Fragments That Mattered: Korean Buncheong Ceramics from Mount Gyeryong

2017 One Asia Forum Talk Series with speaker Dr. Seung Yeon Sang (Harvard University Museum)

Event Details

Start: 26 October 2017 4:00 pm
End: 26 October 2017 6:00 pm
Venue: Room 604, Asian Centre


Korean buncheong ware is a distinctive type of grey-bodied stoneware embellished in various modes with white slip from the early Joseon period (1392-1910). In 1927, due to the discovery and excavation of kilns at Mount Gyeryong and the subsequent unearthing of buncheong wares from the site, interest in this type of ceramics notably increased, which has been famously dubbed as the “Mount Gyeryong Buncheong Boom.” In fact, the term, “buncheong,” was coined at this time to define the concept and characteristics of this group of ceramics. Prior to this, they were known by various Japanese names such as mishima (stamped and inlaid) and hakeme (slip-brushed), created by and specific to the circle of the Japanese tea elites. This talk examines how buncheong finds from the Mount Gyeryong site made their way to Harvard in 1928, and transformed from being battered and discarded to objects of academic study and empirical evidence. As this unique specimen group from Harvard’s collection demonstrates, archaeology brought the historical and cultural significance of buncheong ceramics to light in a new way.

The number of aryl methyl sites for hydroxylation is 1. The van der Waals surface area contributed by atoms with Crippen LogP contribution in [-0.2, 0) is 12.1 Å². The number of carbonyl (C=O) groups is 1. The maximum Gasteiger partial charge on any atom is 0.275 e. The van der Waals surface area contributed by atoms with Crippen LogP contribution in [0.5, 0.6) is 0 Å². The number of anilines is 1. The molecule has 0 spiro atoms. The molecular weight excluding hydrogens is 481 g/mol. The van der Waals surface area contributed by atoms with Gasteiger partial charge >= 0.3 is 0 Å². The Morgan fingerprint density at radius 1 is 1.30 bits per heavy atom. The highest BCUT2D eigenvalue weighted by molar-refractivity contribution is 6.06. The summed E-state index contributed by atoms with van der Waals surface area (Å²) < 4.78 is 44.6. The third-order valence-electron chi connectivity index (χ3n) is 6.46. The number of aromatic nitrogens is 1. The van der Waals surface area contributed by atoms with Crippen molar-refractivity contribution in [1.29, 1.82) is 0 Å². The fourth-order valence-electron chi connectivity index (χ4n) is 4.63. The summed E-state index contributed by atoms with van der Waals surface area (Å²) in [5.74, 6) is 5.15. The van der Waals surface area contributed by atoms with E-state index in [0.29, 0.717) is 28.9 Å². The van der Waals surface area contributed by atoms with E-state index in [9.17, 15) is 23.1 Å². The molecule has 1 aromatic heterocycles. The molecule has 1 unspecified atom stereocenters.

Harvard Art Museums/Arthur M. Sackler Museum, Gift of Langdon Warner. Image © President and Fellows of Harvard College

About the speaker:

Seung Yeon Sang is the Henderson Curatorial Fellow in East Asian art at the Harvard Art Museums. She specializes in the arts of Korea and Japan, with a research focus on the practice of collecting and appreciating ceramics in Japanese tea culture. Her primary research interests are the history of ceramic production and trade in early modern Korea, the impact of Japan’s modern transformations on tea culture and art history, and the meaning and uses of the museum. Her doctoral dissertation examines the trajectory of ceramic scholarship in modern Japan from its emergence in the 1910s to the first pinnacle of its development in the 1920s.  She has been the recipient of fellowships from the Japan Foundation, the Korea Foundation, the Metropolitan Museum of Art, the Smithsonian Institution (Freer and Sackler Galleries of Art), and the Sainsbury Institute for the Study of Japanese Arts and Cultures.